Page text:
Tiny Forklift Makes Unusable Space Usable

Houses with crawlspaces are fairly common in some geographic regions. The crawlspace can make it easier to access things like plumbing and electrical wiring, and can even be used as storage in homes that don’t (or can’t) have a basement. Along with improved building ventilation, these some of the perks compared to homes built on a solid slab of concrete. These crawlspaces aren’t exactly easy to get around in, though, but [Dave] has an easier way to get stuff in and out of these useful, but small, spaces.

Enter the crawl space forklift. Made with largely off-the-shelf components, the robot includes a few standard motors and linear actuators to move around and operate the front fork. That’s all pretty standard, but this build really shines with its use of FPV camera, monitor, and transmitter that allow the pilot to navigate the robot in the small space using remote control. For those safety-conscious among us, there is also a fire extinguisher ball on board which self-activates in case the robot catches on fire under his house.

This is a great, high-quality build that shows how common parts can make something revolutionary with the right idea. Identifying a problem and then building a solution, while not forgetting to spring for some safety equipment, can really make a difference even with something as simple as unoccupied space in a home. They can tackle tasks around the home, too.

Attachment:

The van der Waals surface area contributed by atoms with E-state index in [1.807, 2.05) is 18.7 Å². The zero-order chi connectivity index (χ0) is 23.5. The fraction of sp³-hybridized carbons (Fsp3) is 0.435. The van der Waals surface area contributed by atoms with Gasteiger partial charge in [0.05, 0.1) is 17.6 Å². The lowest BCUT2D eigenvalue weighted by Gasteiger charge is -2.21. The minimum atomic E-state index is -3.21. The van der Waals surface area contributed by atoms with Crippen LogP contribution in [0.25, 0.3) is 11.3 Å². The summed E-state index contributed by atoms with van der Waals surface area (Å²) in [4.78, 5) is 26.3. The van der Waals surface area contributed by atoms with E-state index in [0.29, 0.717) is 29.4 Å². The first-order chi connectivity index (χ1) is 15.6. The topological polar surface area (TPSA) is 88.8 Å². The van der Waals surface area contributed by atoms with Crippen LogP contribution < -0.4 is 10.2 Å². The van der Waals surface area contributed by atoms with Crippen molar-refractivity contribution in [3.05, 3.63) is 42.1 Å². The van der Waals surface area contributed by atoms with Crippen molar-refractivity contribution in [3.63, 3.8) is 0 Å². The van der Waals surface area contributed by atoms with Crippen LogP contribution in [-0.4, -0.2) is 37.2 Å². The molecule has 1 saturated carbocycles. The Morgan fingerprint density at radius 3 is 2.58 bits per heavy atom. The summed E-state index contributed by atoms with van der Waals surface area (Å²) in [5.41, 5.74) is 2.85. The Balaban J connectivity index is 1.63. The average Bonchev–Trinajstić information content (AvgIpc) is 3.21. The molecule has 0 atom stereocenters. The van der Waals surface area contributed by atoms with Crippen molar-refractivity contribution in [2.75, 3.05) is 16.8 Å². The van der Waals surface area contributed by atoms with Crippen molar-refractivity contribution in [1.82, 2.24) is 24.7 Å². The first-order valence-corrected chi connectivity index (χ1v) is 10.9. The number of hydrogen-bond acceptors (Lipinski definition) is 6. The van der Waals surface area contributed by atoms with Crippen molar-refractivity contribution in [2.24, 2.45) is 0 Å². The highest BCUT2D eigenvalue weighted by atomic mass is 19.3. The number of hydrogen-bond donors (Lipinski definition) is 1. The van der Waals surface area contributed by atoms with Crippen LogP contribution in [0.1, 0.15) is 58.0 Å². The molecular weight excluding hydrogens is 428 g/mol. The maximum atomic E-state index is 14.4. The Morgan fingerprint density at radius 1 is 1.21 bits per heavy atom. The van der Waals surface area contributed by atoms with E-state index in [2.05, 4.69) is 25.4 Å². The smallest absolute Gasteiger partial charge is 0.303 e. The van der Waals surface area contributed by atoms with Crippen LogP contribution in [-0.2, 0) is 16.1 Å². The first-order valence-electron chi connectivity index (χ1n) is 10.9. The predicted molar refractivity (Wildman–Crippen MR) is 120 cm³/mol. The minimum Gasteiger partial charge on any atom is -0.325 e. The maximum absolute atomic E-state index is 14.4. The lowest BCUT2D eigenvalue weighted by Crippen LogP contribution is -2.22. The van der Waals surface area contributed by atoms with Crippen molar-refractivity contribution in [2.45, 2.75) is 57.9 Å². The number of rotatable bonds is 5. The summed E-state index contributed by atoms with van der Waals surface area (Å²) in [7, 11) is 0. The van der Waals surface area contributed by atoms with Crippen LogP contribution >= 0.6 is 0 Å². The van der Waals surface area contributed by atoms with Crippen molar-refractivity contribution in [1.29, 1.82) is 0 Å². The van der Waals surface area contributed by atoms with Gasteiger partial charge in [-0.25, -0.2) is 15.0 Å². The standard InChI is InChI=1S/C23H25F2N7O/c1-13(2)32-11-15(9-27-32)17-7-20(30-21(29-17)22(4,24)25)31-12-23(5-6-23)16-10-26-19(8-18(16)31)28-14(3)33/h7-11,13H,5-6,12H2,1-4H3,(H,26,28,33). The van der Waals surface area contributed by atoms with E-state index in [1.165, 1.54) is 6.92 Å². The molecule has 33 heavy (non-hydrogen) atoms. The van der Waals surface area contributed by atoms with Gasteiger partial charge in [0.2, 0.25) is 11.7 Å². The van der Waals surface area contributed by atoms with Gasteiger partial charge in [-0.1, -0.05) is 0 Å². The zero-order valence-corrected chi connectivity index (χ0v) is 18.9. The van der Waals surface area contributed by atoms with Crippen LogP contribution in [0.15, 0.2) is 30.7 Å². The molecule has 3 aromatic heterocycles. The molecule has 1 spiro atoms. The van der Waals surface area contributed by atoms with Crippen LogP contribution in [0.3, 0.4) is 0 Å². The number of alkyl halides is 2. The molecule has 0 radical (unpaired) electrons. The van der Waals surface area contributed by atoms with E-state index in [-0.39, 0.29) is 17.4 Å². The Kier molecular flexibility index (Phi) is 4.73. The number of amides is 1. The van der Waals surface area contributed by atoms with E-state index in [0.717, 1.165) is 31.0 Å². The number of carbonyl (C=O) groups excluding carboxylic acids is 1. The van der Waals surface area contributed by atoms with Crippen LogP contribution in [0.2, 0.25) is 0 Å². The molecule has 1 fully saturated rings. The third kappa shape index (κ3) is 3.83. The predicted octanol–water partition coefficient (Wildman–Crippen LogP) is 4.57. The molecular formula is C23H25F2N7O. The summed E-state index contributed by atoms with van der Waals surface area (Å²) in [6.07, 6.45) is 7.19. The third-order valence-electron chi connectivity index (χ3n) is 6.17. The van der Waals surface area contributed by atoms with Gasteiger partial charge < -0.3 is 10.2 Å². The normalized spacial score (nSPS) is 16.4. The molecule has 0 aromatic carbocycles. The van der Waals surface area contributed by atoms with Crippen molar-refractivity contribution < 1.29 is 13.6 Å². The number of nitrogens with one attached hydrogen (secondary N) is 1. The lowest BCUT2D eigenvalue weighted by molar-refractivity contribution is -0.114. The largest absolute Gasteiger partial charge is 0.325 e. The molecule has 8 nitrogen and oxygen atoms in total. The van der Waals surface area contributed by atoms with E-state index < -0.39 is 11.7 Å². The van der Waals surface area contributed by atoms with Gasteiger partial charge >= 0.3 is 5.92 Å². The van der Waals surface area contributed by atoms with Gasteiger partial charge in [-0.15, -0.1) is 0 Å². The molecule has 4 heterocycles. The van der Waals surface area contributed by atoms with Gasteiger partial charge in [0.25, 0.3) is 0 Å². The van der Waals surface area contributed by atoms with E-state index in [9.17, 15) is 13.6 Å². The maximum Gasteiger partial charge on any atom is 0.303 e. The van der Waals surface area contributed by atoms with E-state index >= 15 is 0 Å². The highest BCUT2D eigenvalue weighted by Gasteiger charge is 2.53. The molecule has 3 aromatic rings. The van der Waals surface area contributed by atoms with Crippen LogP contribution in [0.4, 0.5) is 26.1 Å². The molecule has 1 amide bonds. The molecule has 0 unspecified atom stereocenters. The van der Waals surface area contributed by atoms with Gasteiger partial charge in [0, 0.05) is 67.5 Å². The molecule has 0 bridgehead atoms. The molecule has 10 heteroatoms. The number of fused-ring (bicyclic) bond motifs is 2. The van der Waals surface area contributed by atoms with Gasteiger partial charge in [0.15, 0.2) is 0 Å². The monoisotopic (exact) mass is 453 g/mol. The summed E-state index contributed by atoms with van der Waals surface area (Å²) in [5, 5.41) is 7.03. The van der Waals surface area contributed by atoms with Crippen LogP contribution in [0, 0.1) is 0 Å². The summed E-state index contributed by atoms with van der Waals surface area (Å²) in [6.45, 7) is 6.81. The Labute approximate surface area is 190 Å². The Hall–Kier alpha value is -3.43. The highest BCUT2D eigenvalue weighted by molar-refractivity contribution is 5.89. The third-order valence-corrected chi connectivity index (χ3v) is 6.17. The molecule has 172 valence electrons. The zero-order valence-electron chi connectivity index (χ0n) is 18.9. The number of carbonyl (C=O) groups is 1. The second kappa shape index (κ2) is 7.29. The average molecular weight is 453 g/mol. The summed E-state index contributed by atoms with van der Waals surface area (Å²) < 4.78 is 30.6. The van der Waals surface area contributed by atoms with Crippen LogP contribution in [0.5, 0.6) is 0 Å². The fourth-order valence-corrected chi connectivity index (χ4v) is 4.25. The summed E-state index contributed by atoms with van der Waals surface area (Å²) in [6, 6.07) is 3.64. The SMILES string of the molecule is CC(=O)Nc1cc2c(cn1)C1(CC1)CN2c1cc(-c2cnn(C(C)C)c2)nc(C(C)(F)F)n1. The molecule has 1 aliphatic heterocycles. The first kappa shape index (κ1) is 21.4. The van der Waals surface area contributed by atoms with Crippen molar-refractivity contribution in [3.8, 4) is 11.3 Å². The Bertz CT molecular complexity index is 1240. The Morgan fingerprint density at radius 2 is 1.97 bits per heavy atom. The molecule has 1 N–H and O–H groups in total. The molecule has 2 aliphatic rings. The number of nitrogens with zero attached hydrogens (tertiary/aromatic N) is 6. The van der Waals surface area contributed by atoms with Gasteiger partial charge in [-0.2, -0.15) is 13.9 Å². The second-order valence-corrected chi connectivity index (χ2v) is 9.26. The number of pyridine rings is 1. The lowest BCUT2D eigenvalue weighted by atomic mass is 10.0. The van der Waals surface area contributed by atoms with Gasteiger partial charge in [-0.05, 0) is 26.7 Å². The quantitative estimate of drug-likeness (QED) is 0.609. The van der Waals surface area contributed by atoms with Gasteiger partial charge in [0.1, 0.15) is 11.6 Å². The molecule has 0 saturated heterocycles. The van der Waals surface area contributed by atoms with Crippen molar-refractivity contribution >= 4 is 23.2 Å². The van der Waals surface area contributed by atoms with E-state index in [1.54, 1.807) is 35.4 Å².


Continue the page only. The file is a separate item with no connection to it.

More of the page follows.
25 thoughts on “Tiny Forklift Makes Unusable Space Usable

  1. Cliff Stoll has been using a similar homemade robotic/RC forklift to retrieve individual units from his inventory of 1000 Klein bottles under his house for years now. Search for “Cliff Stoll Klein bottle” for some true entertainment. Then watch ALL of his other videos. This man is a true “wacky scientist”.

    1. I ended up buying one of Cliff’s Klein bottles a while back for my sister, based on an article I read on here. Genuinely great experience too, he sent photos of it being packed up and posted, and on top of that my sister loved it. :)

    1. Many of my older relatives have used crawl spaces as root cellars ever since they lost access to real root cellars, and that tradition is at least hundreds of years old.

  2. I am a member of the hackers group referred to by Stolls book.
    Espionage is a wild exaggeration of what happened at the time.
    Just a bunch of bored German kids surfing the networks.

  3. I hope the ceiling joists are up to it.
    Load + forklift itself + counterweight…
    p.s. in Australia, crawlspace also describes the underfloor void – also useful for (some) storage

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